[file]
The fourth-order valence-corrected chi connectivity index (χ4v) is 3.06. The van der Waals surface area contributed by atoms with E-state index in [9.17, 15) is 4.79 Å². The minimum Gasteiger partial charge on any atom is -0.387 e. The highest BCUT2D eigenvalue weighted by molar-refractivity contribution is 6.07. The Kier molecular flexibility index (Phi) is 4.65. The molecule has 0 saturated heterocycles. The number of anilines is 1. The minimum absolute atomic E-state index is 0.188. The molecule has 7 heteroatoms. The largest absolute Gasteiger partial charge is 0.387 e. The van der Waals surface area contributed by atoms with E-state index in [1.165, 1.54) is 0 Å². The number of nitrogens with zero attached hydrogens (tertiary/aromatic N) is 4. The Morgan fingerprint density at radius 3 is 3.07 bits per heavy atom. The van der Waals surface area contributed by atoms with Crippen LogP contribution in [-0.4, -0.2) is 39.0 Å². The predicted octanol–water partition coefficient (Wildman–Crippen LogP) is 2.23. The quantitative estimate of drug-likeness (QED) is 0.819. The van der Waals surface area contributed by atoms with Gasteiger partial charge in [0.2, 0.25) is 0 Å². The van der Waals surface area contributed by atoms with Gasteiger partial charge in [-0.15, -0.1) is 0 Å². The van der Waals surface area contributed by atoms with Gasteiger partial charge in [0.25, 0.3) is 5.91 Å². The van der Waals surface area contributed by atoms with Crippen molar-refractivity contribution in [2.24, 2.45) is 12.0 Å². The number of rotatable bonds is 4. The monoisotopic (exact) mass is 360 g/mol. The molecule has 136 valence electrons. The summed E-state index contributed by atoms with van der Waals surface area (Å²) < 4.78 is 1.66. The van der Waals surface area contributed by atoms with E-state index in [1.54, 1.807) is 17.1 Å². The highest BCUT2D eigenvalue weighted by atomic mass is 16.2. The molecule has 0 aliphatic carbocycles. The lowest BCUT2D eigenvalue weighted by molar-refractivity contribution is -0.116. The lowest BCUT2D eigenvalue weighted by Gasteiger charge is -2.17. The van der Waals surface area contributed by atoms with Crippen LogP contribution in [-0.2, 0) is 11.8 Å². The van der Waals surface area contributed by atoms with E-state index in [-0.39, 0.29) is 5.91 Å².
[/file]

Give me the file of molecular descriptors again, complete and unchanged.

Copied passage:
The fourth-order valence-corrected chi connectivity index (χ4v) is 3.06. The van der Waals surface area contributed by atoms with E-state index in [9.17, 15) is 4.79 Å². The minimum Gasteiger partial charge on any atom is -0.387 e. The highest BCUT2D eigenvalue weighted by molar-refractivity contribution is 6.07. The Kier molecular flexibility index (Phi) is 4.65. The molecule has 0 saturated heterocycles. The number of anilines is 1. The minimum absolute atomic E-state index is 0.188. The molecule has 7 heteroatoms. The largest absolute Gasteiger partial charge is 0.387 e. The van der Waals surface area contributed by atoms with E-state index in [1.165, 1.54) is 0 Å². The number of nitrogens with zero attached hydrogens (tertiary/aromatic N) is 4. The Morgan fingerprint density at radius 3 is 3.07 bits per heavy atom. The van der Waals surface area contributed by atoms with Crippen LogP contribution in [-0.4, -0.2) is 39.0 Å². The predicted octanol–water partition coefficient (Wildman–Crippen LogP) is 2.23. The quantitative estimate of drug-likeness (QED) is 0.819. The van der Waals surface area contributed by atoms with Gasteiger partial charge in [0.2, 0.25) is 0 Å². The van der Waals surface area contributed by atoms with Gasteiger partial charge in [-0.15, -0.1) is 0 Å². The van der Waals surface area contributed by atoms with Gasteiger partial charge in [0.25, 0.3) is 5.91 Å². The van der Waals surface area contributed by atoms with Crippen molar-refractivity contribution in [2.24, 2.45) is 12.0 Å². The number of rotatable bonds is 4. The monoisotopic (exact) mass is 360 g/mol. The molecule has 136 valence electrons. The summed E-state index contributed by atoms with van der Waals surface area (Å²) < 4.78 is 1.66. The van der Waals surface area contributed by atoms with E-state index in [1.54, 1.807) is 17.1 Å². The highest BCUT2D eigenvalue weighted by atomic mass is 16.2. The molecule has 0 aliphatic carbocycles. The lowest BCUT2D eigenvalue weighted by molar-refractivity contribution is -0.116. The lowest BCUT2D eigenvalue weighted by Gasteiger charge is -2.17. The van der Waals surface area contributed by atoms with Crippen LogP contribution in [-0.2, 0) is 11.8 Å². The van der Waals surface area contributed by atoms with E-state index in [-0.39, 0.29) is 5.91 Å².